HANSCOM AIR FORCE BASE, MA — If you plan to orbit the Earth this week, be sure
to pack plenty of sunscreen. Two whopping solar flares — among recorded
history’s worst 20 — have blasted the Earth’s protective magnetosphere with
potent clouds of solar radiation and energized particles from the sun, leaving
in their wake the potential for fried satellites and scrambled circuits on the
ground. Not good news for electronically-dependant military and civilian
telecommunication operations.

But instead of merely complaining about this "weather" in space, solar
physicists at the Air Force Research Laboratory’s (AFRL) Space Weather Center of
Excellence outside Boston are actually doing something about it. And they rely
on one of their most recent space-based tools, the Solar Mass Ejection Imager
(SMEI), to track the sun’s activity.

Also known as coronal mass ejections, or CMEs, solar eruptions are incompletely
understood yet natural phenomena that occur periodically — often in 11-year
cycles — and with varying levels of intensity. They trigger geomagnetic storms
— this week’s first one rated at G5, the highest possible — harmful to
spacecraft and communications, increase radiation exposure for astronauts and
high-flying aircraft, and damage ground-based power grids and subsystems. Such
storms have impaired U.S. communication satellites in the past and blacked-out
power stations in Canada. This week’s solar assault forced some air traffic
controllers to alter aircraft flight plans due to disrupted radio transmissions
and crippled two Japanese satellites. If CMEs were better understood and more
accurately anticipated, steps might then be taken to mitigate their disruptive
effects, such as temporarily shutting down satellites and switching off power
systems. SMEI is now beginning to help shed some light on the yet hidden
mysteries behind solar storms and their effects on advanced technology.

For its solar reconnaissance mission, SMEI uses first-of-a-kind cameras aboard
Coriolis, a DoD Space Test Program spacecraft. Launched just nine months ago,
SMEI and its highly sensitive cameras reached orbit just in time to study how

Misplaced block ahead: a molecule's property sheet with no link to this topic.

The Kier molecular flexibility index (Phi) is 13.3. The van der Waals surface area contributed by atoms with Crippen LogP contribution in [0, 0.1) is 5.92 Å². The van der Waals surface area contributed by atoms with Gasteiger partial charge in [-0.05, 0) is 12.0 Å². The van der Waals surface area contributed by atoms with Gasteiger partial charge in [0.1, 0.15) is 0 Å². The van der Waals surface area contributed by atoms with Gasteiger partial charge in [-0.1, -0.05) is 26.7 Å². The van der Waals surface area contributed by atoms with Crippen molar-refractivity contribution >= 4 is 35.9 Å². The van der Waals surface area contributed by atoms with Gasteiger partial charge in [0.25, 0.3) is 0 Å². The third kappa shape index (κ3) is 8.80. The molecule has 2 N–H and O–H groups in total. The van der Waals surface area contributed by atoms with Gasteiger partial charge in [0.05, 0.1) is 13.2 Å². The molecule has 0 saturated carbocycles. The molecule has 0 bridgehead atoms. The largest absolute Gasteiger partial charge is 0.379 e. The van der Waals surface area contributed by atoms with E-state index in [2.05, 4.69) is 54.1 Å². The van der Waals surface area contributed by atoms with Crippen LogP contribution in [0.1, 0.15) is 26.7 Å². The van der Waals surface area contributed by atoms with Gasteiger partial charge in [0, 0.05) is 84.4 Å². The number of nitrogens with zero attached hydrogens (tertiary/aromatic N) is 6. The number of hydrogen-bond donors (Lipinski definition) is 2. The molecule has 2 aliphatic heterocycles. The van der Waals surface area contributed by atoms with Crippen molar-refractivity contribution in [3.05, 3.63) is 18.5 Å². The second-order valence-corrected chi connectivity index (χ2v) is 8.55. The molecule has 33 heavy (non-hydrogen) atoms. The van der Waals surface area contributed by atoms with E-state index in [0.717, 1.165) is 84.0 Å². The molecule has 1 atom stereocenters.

such violent storms behave. Built as a proof-of-concept experiment to detect,
track and forecast CMEs, SMEI has now detected many of the sun’s radiation-laden

"An Earth-bound CME looks like a broad, bright, outward-moving ring with the sun
at its center, or a halo," said AFRL geophysicist David Webb. "Our SMEI cameras
have detected two of them within the last week, which were part of a series of
major events centered around two huge sunspot groups on the sun," he added. An
image of the first event in this series appears in Figure 1. Fig. 2 shows two
white light images of the Sun showing the motion of the sunspots over 5 days.

SMEI, in a sun-synchronous polar orbit around the Earth, can detect even fast,
Earth-bound CMEs up to a day before their arrival, providing valuable early
warning of an impending storm unobtainable until now. Warning time is truly of
the essence here, given that one solar eruption this week took only took 19
hours to reach the Earth. Seeing CMEs in this distance range (20-180 degrees
from the sun) is a new capability that along with other space environment
sensors promises to greatly enhance the space weather "big picture."

"Although the jury is still out on what impact all this recent solar activity
has had on satellites and ground communications, we expect that SMEI, only in
its first year of operation, will better enable us to predict future solar
events and provide earlier warning of incoming CMEs," he said. "Then we can take
preventative measures to protect sensitive electronics, in space as well as on
the ground."


[Figure 1:
http://www.vs.afrl.af.mil/News/images/03-28-A.jpg (62KB)]
Partial field of view of SMEI camera 3 on Oct. 29 at 02:10 UT. The + sign
denotes the Sun’s position and the dark circle is an excluded zone around the
Sun. This is a difference image of the previous orbit subtracted from the
present one. Arrows point to bright/dark arcs to the upper right and the bright
structure to the lower left that are parts of the halo CME. Black/white areas
are contamination by particles in Earth orbit.

[Figure 2:
http://www.vs.afrl.af.mil/News/images/03-28-B.jpg (43KB)]
White light images of the Sun on Oct. 23 and 28, both at 00:00 UT. From SOHO MDI